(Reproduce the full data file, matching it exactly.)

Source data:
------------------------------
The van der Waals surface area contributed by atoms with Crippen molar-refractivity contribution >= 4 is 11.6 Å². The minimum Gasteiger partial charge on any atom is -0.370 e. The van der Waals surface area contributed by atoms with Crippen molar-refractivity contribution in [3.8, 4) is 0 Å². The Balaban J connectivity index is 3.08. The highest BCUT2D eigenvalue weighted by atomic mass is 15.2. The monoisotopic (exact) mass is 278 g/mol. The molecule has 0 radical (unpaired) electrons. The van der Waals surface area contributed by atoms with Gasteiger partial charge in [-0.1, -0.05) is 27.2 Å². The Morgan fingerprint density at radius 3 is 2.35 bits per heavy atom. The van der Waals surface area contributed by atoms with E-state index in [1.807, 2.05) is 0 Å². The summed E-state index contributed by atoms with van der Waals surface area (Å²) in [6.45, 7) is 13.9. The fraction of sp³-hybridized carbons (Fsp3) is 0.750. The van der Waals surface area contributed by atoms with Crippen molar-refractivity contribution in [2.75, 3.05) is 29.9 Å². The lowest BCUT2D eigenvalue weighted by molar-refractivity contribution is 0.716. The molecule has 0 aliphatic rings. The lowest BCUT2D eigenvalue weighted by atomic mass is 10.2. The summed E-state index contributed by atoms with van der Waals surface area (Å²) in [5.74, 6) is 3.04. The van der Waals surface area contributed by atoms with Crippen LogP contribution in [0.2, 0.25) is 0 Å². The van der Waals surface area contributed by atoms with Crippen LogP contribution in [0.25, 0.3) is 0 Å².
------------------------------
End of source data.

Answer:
The van der Waals surface area contributed by atoms with Crippen molar-refractivity contribution >= 4 is 11.6 Å². The minimum Gasteiger partial charge on any atom is -0.370 e. The van der Waals surface area contributed by atoms with Crippen molar-refractivity contribution in [3.8, 4) is 0 Å². The Balaban J connectivity index is 3.08. The highest BCUT2D eigenvalue weighted by atomic mass is 15.2. The monoisotopic (exact) mass is 278 g/mol. The molecule has 0 radical (unpaired) electrons. The van der Waals surface area contributed by atoms with Gasteiger partial charge in [-0.1, -0.05) is 27.2 Å². The Morgan fingerprint density at radius 3 is 2.35 bits per heavy atom. The van der Waals surface area contributed by atoms with E-state index in [1.807, 2.05) is 0 Å². The summed E-state index contributed by atoms with van der Waals surface area (Å²) in [6.45, 7) is 13.9. The fraction of sp³-hybridized carbons (Fsp3) is 0.750. The van der Waals surface area contributed by atoms with Crippen molar-refractivity contribution in [2.75, 3.05) is 29.9 Å². The lowest BCUT2D eigenvalue weighted by molar-refractivity contribution is 0.716. The molecule has 0 aliphatic rings. The lowest BCUT2D eigenvalue weighted by atomic mass is 10.2. The summed E-state index contributed by atoms with van der Waals surface area (Å²) in [5.74, 6) is 3.04. The van der Waals surface area contributed by atoms with Crippen LogP contribution in [0.2, 0.25) is 0 Å². The van der Waals surface area contributed by atoms with Crippen LogP contribution in [0.25, 0.3) is 0 Å².